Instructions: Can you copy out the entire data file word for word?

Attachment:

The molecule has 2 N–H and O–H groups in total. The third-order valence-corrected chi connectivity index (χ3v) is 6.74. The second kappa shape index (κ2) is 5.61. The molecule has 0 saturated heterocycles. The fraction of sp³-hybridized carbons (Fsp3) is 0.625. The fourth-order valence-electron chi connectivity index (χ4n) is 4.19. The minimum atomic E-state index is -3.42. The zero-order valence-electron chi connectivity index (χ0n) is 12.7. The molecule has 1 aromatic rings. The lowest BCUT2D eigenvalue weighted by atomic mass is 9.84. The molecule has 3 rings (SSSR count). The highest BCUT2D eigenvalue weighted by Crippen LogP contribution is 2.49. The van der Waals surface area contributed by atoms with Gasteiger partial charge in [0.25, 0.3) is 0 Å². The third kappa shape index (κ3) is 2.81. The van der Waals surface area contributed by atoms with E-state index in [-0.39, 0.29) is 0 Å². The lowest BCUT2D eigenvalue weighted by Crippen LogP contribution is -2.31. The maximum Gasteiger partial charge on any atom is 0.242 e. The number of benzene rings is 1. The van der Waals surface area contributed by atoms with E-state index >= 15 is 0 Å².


The molecule has 2 N–H and O–H groups in total. The third-order valence-corrected chi connectivity index (χ3v) is 6.74. The second kappa shape index (κ2) is 5.61. The molecule has 0 saturated heterocycles. The fraction of sp³-hybridized carbons (Fsp3) is 0.625. The fourth-order valence-electron chi connectivity index (χ4n) is 4.19. The minimum atomic E-state index is -3.42. The zero-order valence-electron chi connectivity index (χ0n) is 12.7. The molecule has 1 aromatic rings. The lowest BCUT2D eigenvalue weighted by atomic mass is 9.84. The molecule has 3 rings (SSSR count). The highest BCUT2D eigenvalue weighted by Crippen LogP contribution is 2.49. The van der Waals surface area contributed by atoms with Gasteiger partial charge in [0.25, 0.3) is 0 Å². The third kappa shape index (κ3) is 2.81. The van der Waals surface area contributed by atoms with E-state index in [-0.39, 0.29) is 0 Å². The lowest BCUT2D eigenvalue weighted by Crippen LogP contribution is -2.31. The maximum Gasteiger partial charge on any atom is 0.242 e. The number of benzene rings is 1. The van der Waals surface area contributed by atoms with E-state index >= 15 is 0 Å².